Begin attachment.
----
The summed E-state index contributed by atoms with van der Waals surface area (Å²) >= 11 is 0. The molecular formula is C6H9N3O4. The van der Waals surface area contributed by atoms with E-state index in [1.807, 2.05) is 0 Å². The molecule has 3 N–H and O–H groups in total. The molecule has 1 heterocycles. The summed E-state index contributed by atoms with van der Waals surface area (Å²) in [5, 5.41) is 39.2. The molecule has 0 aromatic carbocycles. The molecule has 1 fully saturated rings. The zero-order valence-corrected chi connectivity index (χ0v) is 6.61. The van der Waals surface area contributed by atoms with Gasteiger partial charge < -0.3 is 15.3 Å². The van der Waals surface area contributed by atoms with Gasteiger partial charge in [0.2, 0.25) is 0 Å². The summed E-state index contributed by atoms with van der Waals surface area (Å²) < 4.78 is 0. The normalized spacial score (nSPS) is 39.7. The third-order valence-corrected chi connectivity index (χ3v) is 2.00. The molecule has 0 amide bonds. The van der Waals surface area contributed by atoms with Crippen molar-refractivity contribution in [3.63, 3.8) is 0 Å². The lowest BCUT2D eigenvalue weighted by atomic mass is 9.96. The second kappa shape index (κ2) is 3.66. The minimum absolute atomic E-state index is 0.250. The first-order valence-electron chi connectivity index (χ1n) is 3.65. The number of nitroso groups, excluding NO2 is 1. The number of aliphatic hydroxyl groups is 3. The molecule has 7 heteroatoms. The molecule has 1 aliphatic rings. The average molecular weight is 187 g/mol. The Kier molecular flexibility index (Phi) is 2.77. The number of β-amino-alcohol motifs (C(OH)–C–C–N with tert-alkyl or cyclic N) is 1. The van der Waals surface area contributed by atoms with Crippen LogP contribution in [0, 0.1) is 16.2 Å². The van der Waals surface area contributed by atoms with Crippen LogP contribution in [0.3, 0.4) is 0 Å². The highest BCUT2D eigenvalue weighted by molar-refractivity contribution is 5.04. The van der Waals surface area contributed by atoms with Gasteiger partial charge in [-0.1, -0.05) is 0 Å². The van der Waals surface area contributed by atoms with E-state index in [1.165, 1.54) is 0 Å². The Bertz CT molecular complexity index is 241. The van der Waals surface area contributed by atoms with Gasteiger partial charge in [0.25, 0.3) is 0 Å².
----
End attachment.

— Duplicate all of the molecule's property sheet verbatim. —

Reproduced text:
The summed E-state index contributed by atoms with van der Waals surface area (Å²) >= 11 is 0. The molecular formula is C6H9N3O4. The van der Waals surface area contributed by atoms with E-state index in [1.807, 2.05) is 0 Å². The molecule has 3 N–H and O–H groups in total. The molecule has 1 heterocycles. The summed E-state index contributed by atoms with van der Waals surface area (Å²) in [5, 5.41) is 39.2. The molecule has 0 aromatic carbocycles. The molecule has 1 fully saturated rings. The zero-order valence-corrected chi connectivity index (χ0v) is 6.61. The van der Waals surface area contributed by atoms with Gasteiger partial charge < -0.3 is 15.3 Å². The van der Waals surface area contributed by atoms with Gasteiger partial charge in [0.2, 0.25) is 0 Å². The summed E-state index contributed by atoms with van der Waals surface area (Å²) < 4.78 is 0. The normalized spacial score (nSPS) is 39.7. The third-order valence-corrected chi connectivity index (χ3v) is 2.00. The molecule has 0 amide bonds. The van der Waals surface area contributed by atoms with Crippen molar-refractivity contribution in [3.63, 3.8) is 0 Å². The lowest BCUT2D eigenvalue weighted by atomic mass is 9.96. The second kappa shape index (κ2) is 3.66. The minimum absolute atomic E-state index is 0.250. The first-order valence-electron chi connectivity index (χ1n) is 3.65. The number of nitroso groups, excluding NO2 is 1. The number of aliphatic hydroxyl groups is 3. The molecule has 7 heteroatoms. The molecule has 1 aliphatic rings. The average molecular weight is 187 g/mol. The Kier molecular flexibility index (Phi) is 2.77. The number of β-amino-alcohol motifs (C(OH)–C–C–N with tert-alkyl or cyclic N) is 1. The van der Waals surface area contributed by atoms with Crippen LogP contribution in [0, 0.1) is 16.2 Å². The van der Waals surface area contributed by atoms with Crippen LogP contribution in [0.3, 0.4) is 0 Å². The highest BCUT2D eigenvalue weighted by molar-refractivity contribution is 5.04. The van der Waals surface area contributed by atoms with Gasteiger partial charge in [-0.1, -0.05) is 0 Å². The van der Waals surface area contributed by atoms with E-state index in [1.165, 1.54) is 0 Å². The Bertz CT molecular complexity index is 241. The van der Waals surface area contributed by atoms with Gasteiger partial charge in [0.25, 0.3) is 0 Å².